T H E   N I H    C A T A L Y S T      M A Y  –  J U N E  1999



by Doug Loftus
The Vaccine Research Center: In the throes of development in the spring of 1999 (above) and as it is projected to appear in splendid completion in the summer of 2000 (below).

Since construction of the new Vaccine Research Center (VRC) began last year, people working in Buildings 36 and 37 have been front row spectators to a large-scale creative endeavor. Amid noise and a seemingly chaotic array of equipment, cables, concrete, and steel, specialized teams of craftsmen methodically coordinate their activities, progressively building from the foundation upward. When finished, the product of their efforts will benefit not only the research community, but, it is hoped, public health as well. The creation of the VRC itself serves as a fitting metaphor for the planned activities of its future occupants, according to the vision set forth by VRC Director Gary Nabel at the Office of AIDS Research Advisory Council (OARAC) meeting held April 28–29.

Nabel, who has been a Hughes Investigator at the University of Michigan, Ann Arbor, as well as director of the Center for Gene Therapy there, has a strong and diverse background in research and medicine, though vaccine development has not been the focus of his career. "I do actually think there is an advantage to the fact that I wasn’t in traditional vaccine development—I understand the issues, but I think I can come in with more of an open mind and try to facilitate things based on my background," he says.

The background he speaks of includes innovative work on molecular biological strategies and their application to gene-based therapies and vaccinations for AIDS, cancer, and Ebola virus.

He was drawn to the VRC position by the "enormity and challenge of the problem–the unrelenting spread of AIDS and the daunting task of developing a vaccine"—a mission that blended the bench and bedside aspirations of his scientific pursuits. He also realized that rather than remainingstrictly focused on gene therapy, but "using many of the same approaches, applying much of the background I’ve acquired toward HIV vaccine development, I could potentially make a much greater impact." The NIH leadership and the intellectual and material resources available in the strong intramural programs of basic immunology, virology, and structural biology proved a powerful lure as well, he says.

The VRC mission—ultimately the creation of a candidate HIV vaccine (or vaccines)—actually is twofold, according to Nabel. He believes that the advancement of basic science in virology and immunology will necessarily generate clinical gains. As he puts it, "It’s an opportunity to do good science and do some good. It’s not one or the other—it’s both." As he broadly outlined the planned endeavors of the VRC to OARAC members, it became apparent that the Center will occupy a rather unique niche on the NIH campus.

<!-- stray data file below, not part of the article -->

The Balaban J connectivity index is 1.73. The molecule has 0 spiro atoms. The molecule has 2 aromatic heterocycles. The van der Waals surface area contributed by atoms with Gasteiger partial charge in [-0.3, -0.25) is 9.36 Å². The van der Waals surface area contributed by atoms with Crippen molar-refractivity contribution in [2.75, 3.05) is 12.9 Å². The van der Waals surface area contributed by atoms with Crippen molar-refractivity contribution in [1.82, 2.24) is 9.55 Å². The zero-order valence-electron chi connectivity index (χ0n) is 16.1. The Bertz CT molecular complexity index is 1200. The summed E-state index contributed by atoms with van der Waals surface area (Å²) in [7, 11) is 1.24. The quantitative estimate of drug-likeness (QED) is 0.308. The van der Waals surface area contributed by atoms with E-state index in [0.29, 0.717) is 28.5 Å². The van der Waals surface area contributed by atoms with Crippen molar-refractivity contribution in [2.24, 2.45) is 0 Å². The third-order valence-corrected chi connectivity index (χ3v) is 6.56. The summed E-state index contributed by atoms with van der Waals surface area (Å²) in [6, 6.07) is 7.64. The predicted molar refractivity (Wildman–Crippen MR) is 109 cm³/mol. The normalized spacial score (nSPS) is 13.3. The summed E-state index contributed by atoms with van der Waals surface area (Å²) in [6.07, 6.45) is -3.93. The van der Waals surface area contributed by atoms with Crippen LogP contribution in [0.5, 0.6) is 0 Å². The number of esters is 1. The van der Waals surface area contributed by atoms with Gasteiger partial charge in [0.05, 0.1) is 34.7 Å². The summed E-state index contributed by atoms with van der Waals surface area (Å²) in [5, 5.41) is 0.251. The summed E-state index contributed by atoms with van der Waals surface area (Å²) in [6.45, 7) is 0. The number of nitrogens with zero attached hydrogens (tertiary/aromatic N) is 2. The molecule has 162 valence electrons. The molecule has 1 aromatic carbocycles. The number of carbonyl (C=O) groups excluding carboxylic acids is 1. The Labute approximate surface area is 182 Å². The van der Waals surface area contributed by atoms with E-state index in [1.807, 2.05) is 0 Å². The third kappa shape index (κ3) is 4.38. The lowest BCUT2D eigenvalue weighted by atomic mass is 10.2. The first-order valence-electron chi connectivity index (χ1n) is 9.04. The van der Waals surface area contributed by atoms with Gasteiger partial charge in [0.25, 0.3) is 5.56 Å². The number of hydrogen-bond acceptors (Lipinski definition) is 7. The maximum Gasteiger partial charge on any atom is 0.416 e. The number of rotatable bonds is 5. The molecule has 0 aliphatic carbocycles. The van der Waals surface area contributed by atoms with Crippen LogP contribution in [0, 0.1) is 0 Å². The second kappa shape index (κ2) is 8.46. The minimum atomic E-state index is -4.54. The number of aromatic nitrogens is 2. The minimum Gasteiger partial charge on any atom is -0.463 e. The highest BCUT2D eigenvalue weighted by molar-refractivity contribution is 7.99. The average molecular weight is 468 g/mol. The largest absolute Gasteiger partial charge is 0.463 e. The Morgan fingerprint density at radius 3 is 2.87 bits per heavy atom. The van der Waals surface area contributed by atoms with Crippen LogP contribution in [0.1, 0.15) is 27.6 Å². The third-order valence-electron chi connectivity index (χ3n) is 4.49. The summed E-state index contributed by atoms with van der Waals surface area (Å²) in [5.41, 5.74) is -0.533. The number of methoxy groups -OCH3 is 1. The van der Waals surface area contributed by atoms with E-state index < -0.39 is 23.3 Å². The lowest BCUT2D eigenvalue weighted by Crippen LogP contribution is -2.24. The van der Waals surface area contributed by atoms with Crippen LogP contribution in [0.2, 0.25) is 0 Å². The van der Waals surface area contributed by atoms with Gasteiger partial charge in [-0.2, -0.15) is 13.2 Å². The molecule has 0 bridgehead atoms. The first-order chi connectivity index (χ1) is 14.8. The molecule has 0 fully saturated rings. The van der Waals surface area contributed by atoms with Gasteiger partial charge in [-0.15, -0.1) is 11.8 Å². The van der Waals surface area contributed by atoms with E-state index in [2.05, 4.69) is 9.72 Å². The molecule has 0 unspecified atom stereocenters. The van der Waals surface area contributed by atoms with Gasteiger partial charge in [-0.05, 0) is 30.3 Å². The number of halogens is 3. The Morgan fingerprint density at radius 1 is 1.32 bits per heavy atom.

The VRC’s functions will include both research and development directed toward a very specific goal, prompting one Advisory Council member to ask whether NIH will be hosting a medical "Manhattan project" of sorts. Although Nabel doesn’t view it that way, he acknowledges that the VRC will be organized in a manner unlike most institutes and laboratories on campus (athough such efforts are not without precedent at NIH; see "Vaccine Pursuit Accelerated in NIAID Malaria Research Program," The NIH Catalyst, March–April 1999).

Nabel anticipates about 100 full-time slots, with perhaps 15 senior and junior investigators, and an additional 50 postdocs. Personnel will function in three major areas: basic research, a core analytical and production (including GLP) facility, and clinical and regulatory affairs. He expects that VRC operations in these areas will greatly benefit from strong partnerships with intramural and extramural scientists, with private biotech and pharmaceutical companies, and with the FDA as well. The challenge of creating an effective HIV vaccine, Nabel believes, demands idea sharing across the public and private sectors.

Once the Center is staffed, the goal is to apply all available resources to bring candidates to Phase I trials on campus. At the immunological level, this means producing vaccines with the capacity to elicit effective antibody and cytotoxic T lymphocyte responses. Nabel anticipates that much information can be gained testing formulations among HIV seropositive individuals but that, ultimately, a truly protective vaccine—vs. one designed for therapy—is a more realistic goal.

On the subject of realism, Nabel is asked how he views President Clinton’s challenge to develop an HIV vaccine within 10 years. He says he sees it as a "useful benchmark," a reasonable period of time in which to determine "whether it can be done or not and to figure out where to go from there."


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